Marketers will tell you that what you “say” to your target audience needs to “speak” to them. Your message needs to convey benefits that appeal to your potential customers while outlining the features that set your product apart from your competitor’s. All true.
Now let’s take that one step further…
It’s been said that “a picture is worth a thousand words”. Not only does your message need to resonate with your target, but your IMAGES need to reinforce that message: focusing on your potential customer’s wants and needs; creating desire for your product based on the presentation of it; and drawing attention to the most desirable feature.
The fitness apparal and equipment industry is a prime example of this principle. Let’s say you manufacture and sell lightweight running shoes and cross-country runners are the ideal prospect to purchase your product. You SAY “lightweight” in your message, but your image shows the a close up of the shoe perched on a rock. There is nothing “lightweight” about a rock. Or maybe the shoe’s best feature is its grip, but the sole never appears in any of your imagery. Even if your words say it, if your images don’t convey it, there is a disconnect in the message to your prospective buyers.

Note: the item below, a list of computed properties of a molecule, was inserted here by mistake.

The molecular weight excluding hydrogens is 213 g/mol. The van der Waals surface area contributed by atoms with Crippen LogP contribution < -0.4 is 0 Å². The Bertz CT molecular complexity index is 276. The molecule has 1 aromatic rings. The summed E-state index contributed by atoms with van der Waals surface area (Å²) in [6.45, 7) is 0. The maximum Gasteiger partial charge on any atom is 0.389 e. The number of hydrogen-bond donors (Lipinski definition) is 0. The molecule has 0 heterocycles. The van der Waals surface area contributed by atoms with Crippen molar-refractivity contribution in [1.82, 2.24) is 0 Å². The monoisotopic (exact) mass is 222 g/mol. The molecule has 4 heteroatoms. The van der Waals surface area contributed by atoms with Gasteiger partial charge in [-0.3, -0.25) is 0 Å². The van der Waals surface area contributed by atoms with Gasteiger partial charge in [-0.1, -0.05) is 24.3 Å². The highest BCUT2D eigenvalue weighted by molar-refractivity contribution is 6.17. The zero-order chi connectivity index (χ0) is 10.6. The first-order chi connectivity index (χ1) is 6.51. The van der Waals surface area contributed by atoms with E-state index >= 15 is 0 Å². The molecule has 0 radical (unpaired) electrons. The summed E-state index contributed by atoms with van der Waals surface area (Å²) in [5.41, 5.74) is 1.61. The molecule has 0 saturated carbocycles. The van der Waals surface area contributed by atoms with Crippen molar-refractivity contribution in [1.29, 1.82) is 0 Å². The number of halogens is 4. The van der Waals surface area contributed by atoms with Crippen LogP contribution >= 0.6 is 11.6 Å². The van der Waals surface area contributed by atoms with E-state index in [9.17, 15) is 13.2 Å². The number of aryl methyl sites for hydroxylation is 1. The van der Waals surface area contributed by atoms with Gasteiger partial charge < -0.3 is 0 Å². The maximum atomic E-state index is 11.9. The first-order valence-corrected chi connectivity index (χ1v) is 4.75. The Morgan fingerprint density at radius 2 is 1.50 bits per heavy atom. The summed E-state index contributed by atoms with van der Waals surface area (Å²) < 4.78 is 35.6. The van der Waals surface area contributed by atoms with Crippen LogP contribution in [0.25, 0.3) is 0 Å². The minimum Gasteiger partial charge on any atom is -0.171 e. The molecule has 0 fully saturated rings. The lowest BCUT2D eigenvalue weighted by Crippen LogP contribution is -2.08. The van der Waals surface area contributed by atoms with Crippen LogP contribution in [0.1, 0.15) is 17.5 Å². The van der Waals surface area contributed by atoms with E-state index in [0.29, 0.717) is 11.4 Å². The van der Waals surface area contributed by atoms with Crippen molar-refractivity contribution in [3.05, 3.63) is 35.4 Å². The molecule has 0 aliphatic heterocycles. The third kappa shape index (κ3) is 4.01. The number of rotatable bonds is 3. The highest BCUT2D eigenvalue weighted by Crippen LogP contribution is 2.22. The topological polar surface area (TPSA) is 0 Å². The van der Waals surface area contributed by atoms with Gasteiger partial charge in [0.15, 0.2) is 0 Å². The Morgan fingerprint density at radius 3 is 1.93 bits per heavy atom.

Be sure to have multiple images of each product for different campaigns. There may be one image of your product that works well for a magazine ad with a primary readership of avid athletes and fitness fanatics, but may not work in your digital marketing banner on a website with visitors who have an “interest in fitness”. Each may be looking for a different feature or benefit that your product offers.
The ultimate goal is to present your product professionally creating an image that transforms a prospective customer into a loyal customer. If your images don’t have traction with your target, if they don’t “see” what they are looking for, they may not even “hear” your message… and in that case, most likely, will not buy your product.
So, how well do your product images display features and convey benefits reinforcing your marketing message?
Take a closer look.